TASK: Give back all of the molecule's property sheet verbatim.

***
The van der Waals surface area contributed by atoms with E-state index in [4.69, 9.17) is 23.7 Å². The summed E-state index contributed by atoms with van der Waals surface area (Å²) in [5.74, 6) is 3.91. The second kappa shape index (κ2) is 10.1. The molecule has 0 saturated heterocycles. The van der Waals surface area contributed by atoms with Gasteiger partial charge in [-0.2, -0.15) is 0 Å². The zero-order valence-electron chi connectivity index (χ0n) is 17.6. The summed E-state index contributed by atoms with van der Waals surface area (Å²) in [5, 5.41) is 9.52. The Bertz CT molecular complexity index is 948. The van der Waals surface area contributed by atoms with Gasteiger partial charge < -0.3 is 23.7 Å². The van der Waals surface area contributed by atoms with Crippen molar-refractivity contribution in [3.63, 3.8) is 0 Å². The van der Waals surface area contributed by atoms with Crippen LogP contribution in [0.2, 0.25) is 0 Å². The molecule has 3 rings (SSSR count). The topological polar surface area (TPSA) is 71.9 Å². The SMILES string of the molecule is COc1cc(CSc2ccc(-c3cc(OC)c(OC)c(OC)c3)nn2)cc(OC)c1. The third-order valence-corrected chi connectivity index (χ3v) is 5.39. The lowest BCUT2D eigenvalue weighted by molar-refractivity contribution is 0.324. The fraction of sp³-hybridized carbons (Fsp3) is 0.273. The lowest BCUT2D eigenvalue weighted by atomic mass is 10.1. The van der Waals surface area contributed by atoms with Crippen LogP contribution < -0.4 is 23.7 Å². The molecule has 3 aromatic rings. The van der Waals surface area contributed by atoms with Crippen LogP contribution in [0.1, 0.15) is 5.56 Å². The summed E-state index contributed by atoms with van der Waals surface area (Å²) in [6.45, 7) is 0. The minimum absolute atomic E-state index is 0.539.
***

The van der Waals surface area contributed by atoms with E-state index in [4.69, 9.17) is 23.7 Å². The summed E-state index contributed by atoms with van der Waals surface area (Å²) in [5.74, 6) is 3.91. The second kappa shape index (κ2) is 10.1. The molecule has 0 saturated heterocycles. The van der Waals surface area contributed by atoms with Gasteiger partial charge in [-0.2, -0.15) is 0 Å². The zero-order valence-electron chi connectivity index (χ0n) is 17.6. The summed E-state index contributed by atoms with van der Waals surface area (Å²) in [5, 5.41) is 9.52. The Bertz CT molecular complexity index is 948. The van der Waals surface area contributed by atoms with Gasteiger partial charge < -0.3 is 23.7 Å². The van der Waals surface area contributed by atoms with Crippen molar-refractivity contribution in [3.63, 3.8) is 0 Å². The van der Waals surface area contributed by atoms with Crippen LogP contribution in [0.2, 0.25) is 0 Å². The molecule has 3 rings (SSSR count). The topological polar surface area (TPSA) is 71.9 Å². The SMILES string of the molecule is COc1cc(CSc2ccc(-c3cc(OC)c(OC)c(OC)c3)nn2)cc(OC)c1. The third-order valence-corrected chi connectivity index (χ3v) is 5.39. The lowest BCUT2D eigenvalue weighted by molar-refractivity contribution is 0.324. The fraction of sp³-hybridized carbons (Fsp3) is 0.273. The lowest BCUT2D eigenvalue weighted by atomic mass is 10.1. The van der Waals surface area contributed by atoms with Crippen LogP contribution < -0.4 is 23.7 Å². The molecule has 3 aromatic rings. The van der Waals surface area contributed by atoms with Crippen LogP contribution in [0.1, 0.15) is 5.56 Å². The summed E-state index contributed by atoms with van der Waals surface area (Å²) in [6.45, 7) is 0. The minimum absolute atomic E-state index is 0.539.